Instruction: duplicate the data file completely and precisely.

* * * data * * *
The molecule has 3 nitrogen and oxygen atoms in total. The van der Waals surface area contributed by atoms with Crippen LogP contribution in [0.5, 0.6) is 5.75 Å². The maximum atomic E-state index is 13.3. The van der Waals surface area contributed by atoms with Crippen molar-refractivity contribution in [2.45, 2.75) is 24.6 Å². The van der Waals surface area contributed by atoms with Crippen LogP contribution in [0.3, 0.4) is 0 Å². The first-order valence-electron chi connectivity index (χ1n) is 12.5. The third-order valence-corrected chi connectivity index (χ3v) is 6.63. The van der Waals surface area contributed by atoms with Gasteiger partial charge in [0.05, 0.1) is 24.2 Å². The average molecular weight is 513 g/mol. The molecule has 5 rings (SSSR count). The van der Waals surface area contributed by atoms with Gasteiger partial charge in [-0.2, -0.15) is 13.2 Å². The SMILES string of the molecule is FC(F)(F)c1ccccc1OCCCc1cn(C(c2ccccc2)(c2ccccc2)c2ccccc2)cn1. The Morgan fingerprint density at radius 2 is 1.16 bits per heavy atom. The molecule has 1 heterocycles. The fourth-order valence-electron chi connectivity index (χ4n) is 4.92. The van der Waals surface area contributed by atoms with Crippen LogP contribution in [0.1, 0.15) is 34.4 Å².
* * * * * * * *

The molecule has 3 nitrogen and oxygen atoms in total. The van der Waals surface area contributed by atoms with Crippen LogP contribution in [0.5, 0.6) is 5.75 Å². The maximum atomic E-state index is 13.3. The van der Waals surface area contributed by atoms with Crippen molar-refractivity contribution in [2.45, 2.75) is 24.6 Å². The van der Waals surface area contributed by atoms with Crippen LogP contribution in [0.3, 0.4) is 0 Å². The first-order valence-electron chi connectivity index (χ1n) is 12.5. The third-order valence-corrected chi connectivity index (χ3v) is 6.63. The van der Waals surface area contributed by atoms with Gasteiger partial charge in [0.05, 0.1) is 24.2 Å². The average molecular weight is 513 g/mol. The molecule has 5 rings (SSSR count). The van der Waals surface area contributed by atoms with Gasteiger partial charge in [-0.2, -0.15) is 13.2 Å². The SMILES string of the molecule is FC(F)(F)c1ccccc1OCCCc1cn(C(c2ccccc2)(c2ccccc2)c2ccccc2)cn1. The Morgan fingerprint density at radius 2 is 1.16 bits per heavy atom. The molecule has 1 heterocycles. The fourth-order valence-electron chi connectivity index (χ4n) is 4.92. The van der Waals surface area contributed by atoms with Crippen LogP contribution in [0.1, 0.15) is 34.4 Å².